Finnshade Wood - BrownOn Sunday morning everyone headed up the road from the hotel for the 20 minute journey to Finnshale Wood. This was the location for the Compass Sport Cup. After a slightly cool and breezy Saturday, Sunday dawned clear and sunny with very little wind. In fact it was like a warm spring morning and the atmosphere around the car park was great. I had never seen so many orienteers in one place. Every age group was there from young kids to old men who looked like they would topple over if they run further than 5 metres. I was stuck in the Open Class doing the ‘Brown’ course. This would be my second ever Brown course so part of me was very nervous while the other part was excited. My plan was to start a bit slower than normal and then quicken up once as I got use to the terrain and scale. Over the 20 controls I made 2 mistakes – one a CP2 and the other at CP13. Looking at the splits of the guys around me I guess I lost about 13 minutes where I shouldn’t have. I completed the Brown Course in 82 minutes and covered 13km for the 9.1 km course. I finished 79th (out of 126) and even without my mistakes I would never have got higher than 45th place. It’s still a big jump up the placings, but not big enough to make an impact. The winning time was 49½ minutes, which then jumped down to 10th place on 58 minutes. I need to learn how to save seconds going to and leaving each control, as well as running faster. There is still a lot to learn and no doubt I can and will get better……this I am looking forward to, but I also realisde that I might need to concentrate on the orienteering for a while and drop everything else.

Overall, it was a great weekend and it really did fire up my desire to become a better orienteer. Hopefully I will be able to balance everything (including the kid’s football), but I think O will be taking first choice for a while. Finally, a very big thank you to Declan and Wilbert from LVO for all their hard work in organising this trip.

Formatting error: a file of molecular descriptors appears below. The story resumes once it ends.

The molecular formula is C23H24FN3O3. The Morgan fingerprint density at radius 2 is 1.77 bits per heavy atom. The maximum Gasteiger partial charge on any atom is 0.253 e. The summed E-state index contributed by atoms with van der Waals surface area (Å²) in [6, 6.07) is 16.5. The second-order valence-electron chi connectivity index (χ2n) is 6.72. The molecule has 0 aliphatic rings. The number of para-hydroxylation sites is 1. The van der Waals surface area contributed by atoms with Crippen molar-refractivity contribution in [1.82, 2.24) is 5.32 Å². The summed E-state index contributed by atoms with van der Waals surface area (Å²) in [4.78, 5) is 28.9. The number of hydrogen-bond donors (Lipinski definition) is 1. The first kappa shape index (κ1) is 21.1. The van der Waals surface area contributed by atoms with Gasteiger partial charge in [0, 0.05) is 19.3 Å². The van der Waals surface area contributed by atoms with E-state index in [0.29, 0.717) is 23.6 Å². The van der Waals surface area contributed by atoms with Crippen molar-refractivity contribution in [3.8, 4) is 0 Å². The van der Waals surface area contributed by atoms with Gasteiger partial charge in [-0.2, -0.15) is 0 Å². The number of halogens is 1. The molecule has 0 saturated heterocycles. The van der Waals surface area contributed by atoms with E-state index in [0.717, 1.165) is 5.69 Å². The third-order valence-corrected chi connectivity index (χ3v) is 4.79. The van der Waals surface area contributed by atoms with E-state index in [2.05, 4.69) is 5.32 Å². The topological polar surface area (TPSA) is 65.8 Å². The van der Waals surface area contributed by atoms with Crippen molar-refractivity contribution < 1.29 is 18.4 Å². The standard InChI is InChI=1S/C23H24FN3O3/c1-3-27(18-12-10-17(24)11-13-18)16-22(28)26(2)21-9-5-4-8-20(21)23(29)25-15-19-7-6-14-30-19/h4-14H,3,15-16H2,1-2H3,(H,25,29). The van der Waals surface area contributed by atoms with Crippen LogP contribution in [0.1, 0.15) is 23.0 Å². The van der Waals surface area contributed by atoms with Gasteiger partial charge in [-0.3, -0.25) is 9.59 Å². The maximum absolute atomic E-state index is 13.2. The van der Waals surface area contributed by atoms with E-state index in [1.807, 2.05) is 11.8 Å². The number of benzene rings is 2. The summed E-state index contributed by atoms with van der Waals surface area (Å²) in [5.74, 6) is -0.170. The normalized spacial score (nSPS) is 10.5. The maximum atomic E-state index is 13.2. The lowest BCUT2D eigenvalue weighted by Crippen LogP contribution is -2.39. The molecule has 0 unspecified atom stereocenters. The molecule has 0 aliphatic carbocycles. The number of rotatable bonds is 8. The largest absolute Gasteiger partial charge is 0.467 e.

Cambridge Results
Finnshale Wood Results
Some Photos (Flickr)


Di Di and Reilly running up the step at the Giant's CausewayDisappointed at having missed out on the Mourne Way Marathon due to it clashing with our local Triathlon race back in June, I had eagerly said I would be signing up for the Causeway Coast Marathon, organised by 26Extreme. Having run my first marathon in May this year, I found the most difficult part of it the boredom of running alone for such a long time (I’m not a fast mover!) So this time I contacted an American friend of mine, now living in Galway, a seasoned ultra-marathoner and Ironman competitor, wondering if she fancied doing the half-marathon. Fortunately her response was a definite yes, but only to do the full distance, it would make up for the long drive.

As seems to have been the norm this year, work got in the way of training and the week of the marathon arrived with my longest run stretching to about half the distance I should have covered. However, Reilly and myself were looking forward to doing the race for the craic, and had been told the views were spectacular. She is also doing the Dublin Marathon on the 26th October so didn’t want to be pounding around this.

Didi on BeachI wasn’t particularly worried about the race, that is until I arrived at the start line and realised that everyone else there were proper runners and adventure racers. The one girl that told us she had only recently taken up running was in fact doing this as a warm up run for the ultra runs… I started to think that yet again I had signed myself up for something that was perhaps a bit out of my league to say the least!

After a few encouraging words from Rowan, one of the race organisers, telling us not to fall over the cliffs, and some less scary ones from the local Mayor, we were on our way. As the faster competitors took off, the more relaxed amongst us started to chat. I recognised Peter Jack from his commentary at various triathlons I’ve raced at over the recent years. He’s always good for providing a laugh, whether you are a competitor or a spectator. He was running alongside Catherine Butcher setting a nice pace, and so we had a bit of a chat as Reilly explained how she came to be a Californian living in Galway studying frogs… always a good conversation opener!